Video games a multi-billion dollar media industry, so it’s natural that a lot of hype in various forms will be used to promote titles, especially the bigger budget ones that are expected to do well.
However, not all games can live up to the hype. Here are eight examples of games that tried and failed to live up to what their marketing promised.
Star Wars: The Force Unleashed
In Star Wars: The Force Unleashed, you’re Darth Vader’s apprentice, one of great power in the force and as many saw in its trailer, even able to bring down a Star Destroyer by yourself. The action was intense, the storytelling was fantastic and it offered both a challenge and simple fun for any player into the Star Wars universe. It seems as though the game lived up to the hype that everyone heard about beforehand.
For the first half of the game…
The second half seems to die down a bit and turn into a typical 3rd person shooter, just with a lightsaber. The second half feels more rushed and less substance hoping to lure folks into a half-finished game.
First thing, Fable isn’t a bad series. It’s rather well done and gives you plenty to do. The issue is with its creator, Peter Molyneux. He had a tendency of promising these fantastic ideas and features in each of the games and just failed to deliver on most of his promises. While the game was good enough for players to enjoy it, they were still disappointed that it wasn’t all it was promised to be.
Spore was a simulator unlike any other. You started your adventure at the cellular level, bonding with other microbes to form the first organism of life, evolving into bigger and more evolved creatures. There were tons of combinations to choose from allowing you to create a limitless amount of variations as to how your character would look and play. However, that’s where the innovation seems to end. It had such a powerful system to create a massive game of innovation and imagination but ended up falling short due to a seeming lack of focus as to how it should progress once you get beyond that beginning part of the game.
Homefront played on the chance that North Korea would invade mainland US causing an all out war on American soil for the first time since the Civil War. The scuttlebutt about the game when it was first announced is it would be akin to the type of emotional storyline you found in a game such as Half-Life 2. Unfortunately, it failed to hit that mark and couldn’t compete with the other shooters that populate the FPS market and ended up being an over-hyped bomb.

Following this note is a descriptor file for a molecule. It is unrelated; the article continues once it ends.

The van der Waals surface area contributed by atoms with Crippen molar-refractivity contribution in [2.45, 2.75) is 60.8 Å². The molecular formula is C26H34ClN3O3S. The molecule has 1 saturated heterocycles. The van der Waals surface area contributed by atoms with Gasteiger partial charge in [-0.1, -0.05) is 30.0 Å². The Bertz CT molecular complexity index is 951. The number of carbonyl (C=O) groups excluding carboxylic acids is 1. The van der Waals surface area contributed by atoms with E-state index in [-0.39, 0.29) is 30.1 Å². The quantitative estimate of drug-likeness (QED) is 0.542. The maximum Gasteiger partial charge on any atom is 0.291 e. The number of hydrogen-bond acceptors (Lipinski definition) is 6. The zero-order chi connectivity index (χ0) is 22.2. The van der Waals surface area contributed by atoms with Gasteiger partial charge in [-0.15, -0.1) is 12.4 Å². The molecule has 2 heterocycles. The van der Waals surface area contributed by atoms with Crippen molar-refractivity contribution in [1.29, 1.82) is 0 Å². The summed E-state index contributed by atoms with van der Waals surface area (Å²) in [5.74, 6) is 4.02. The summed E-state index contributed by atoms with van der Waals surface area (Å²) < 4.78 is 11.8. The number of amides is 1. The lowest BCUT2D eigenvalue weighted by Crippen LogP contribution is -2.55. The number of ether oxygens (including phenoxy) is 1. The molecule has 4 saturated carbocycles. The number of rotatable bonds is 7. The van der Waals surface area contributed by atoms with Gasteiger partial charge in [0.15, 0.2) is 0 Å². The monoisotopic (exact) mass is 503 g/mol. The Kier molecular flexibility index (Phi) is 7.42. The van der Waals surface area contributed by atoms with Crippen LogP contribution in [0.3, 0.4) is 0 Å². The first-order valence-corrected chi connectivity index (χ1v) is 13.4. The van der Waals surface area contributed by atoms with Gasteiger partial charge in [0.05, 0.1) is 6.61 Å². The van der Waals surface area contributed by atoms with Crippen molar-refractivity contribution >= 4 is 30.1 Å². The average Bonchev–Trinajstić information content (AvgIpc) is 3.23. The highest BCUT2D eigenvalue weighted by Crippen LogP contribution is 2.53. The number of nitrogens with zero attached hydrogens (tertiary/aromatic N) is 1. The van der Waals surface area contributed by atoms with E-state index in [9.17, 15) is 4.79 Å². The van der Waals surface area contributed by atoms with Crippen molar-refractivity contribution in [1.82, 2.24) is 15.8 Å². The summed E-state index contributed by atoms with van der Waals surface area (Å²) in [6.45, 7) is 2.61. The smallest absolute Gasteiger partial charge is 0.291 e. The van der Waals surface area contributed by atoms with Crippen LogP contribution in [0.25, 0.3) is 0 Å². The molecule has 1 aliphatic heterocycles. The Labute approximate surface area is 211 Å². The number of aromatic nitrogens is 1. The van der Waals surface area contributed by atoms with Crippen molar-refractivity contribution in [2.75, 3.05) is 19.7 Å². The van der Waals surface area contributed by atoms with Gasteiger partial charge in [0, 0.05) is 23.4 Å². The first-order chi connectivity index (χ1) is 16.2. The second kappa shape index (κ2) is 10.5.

Medal of Honor (2010)
Medal of Honor and Call of Duty used to have a bit of a back and forth between which was better due to their similar content. Then Activision released Call of Duty: Black Ops and EA felt they could adequately compete against that years latest version of Call of Duty. Medal of Honor was released in 2010 and followed in the footsteps of the FPS juggernaut and trying to get the love and favor of the Call of Duty crowd. While the game itself wasn’t that bad, it was proven to be inferior in every aspect against Activision’s flagship title. A sequel, Medal of Honor: Warfighter, was released in 2012, and tanked completely, thus killing the franchise for good.
When Destiny was announced, you couldn’t visit a webpage without seeing some sort of advertisement for it. Though, given the partnership between Activision and Bungie, the hypetrain was in full force for this one. With a whopping $500 million budget and elements taken from MMORPGs, Destiny was set to be the next big thing in FPSs. When it was first released it was given rave reviews for its graphics and gameplay mechanics. But, in the areas it should have excelled at such as the storyline, it bombed horribly. It failed to deliver on the replayability of the title causing players to become disinterested in the title.
Bungie has made improvements since then, but it was seen as too little, too late for many who since stopped playing.
When it was first announced at E3 2012, press and players were blown away by the trailer and demo they saw being delivered. The graphics were amazing, the gameplay looked like GTA, but with fun new technology tricks to use to mess with the environment in various ways.
Then it was released…
Watch Dogs graphics were downgraded significantly and not even the settings cranked to full on the power PC platform could they tune it up to E3 settings on its own. Doing comparisons between what they saw at E3 to what they were playing made everyone upset by what they were given. Those tech hacks they saw in the E3 demo were pretty much it in terms of new mechanics that really made it stand out from other open world driving games and players had to hack the games code to get the E3 settings online (something that wasn’t available to those that purchased it on console).
Hopefully it’s a lesson learned by all developers in what not to do for their own games.
No Man’s Sky
If you lived in a world of any sort of technology, you heard about No Man’s Sky. It was touted as being a open sandbox space exploration title that allowed you to colonize worlds and explore the galaxy keeping you at the “center of the univserse”.
However, once you got passed the advertised features, you found that the game was rather bland. The planets, while randomly generated were, for the most part, very similar and the animal sprites left a lot to be desired. The only record it set was the amount of refunds that were requested for it and even had a lawsuit against it for false-advertising.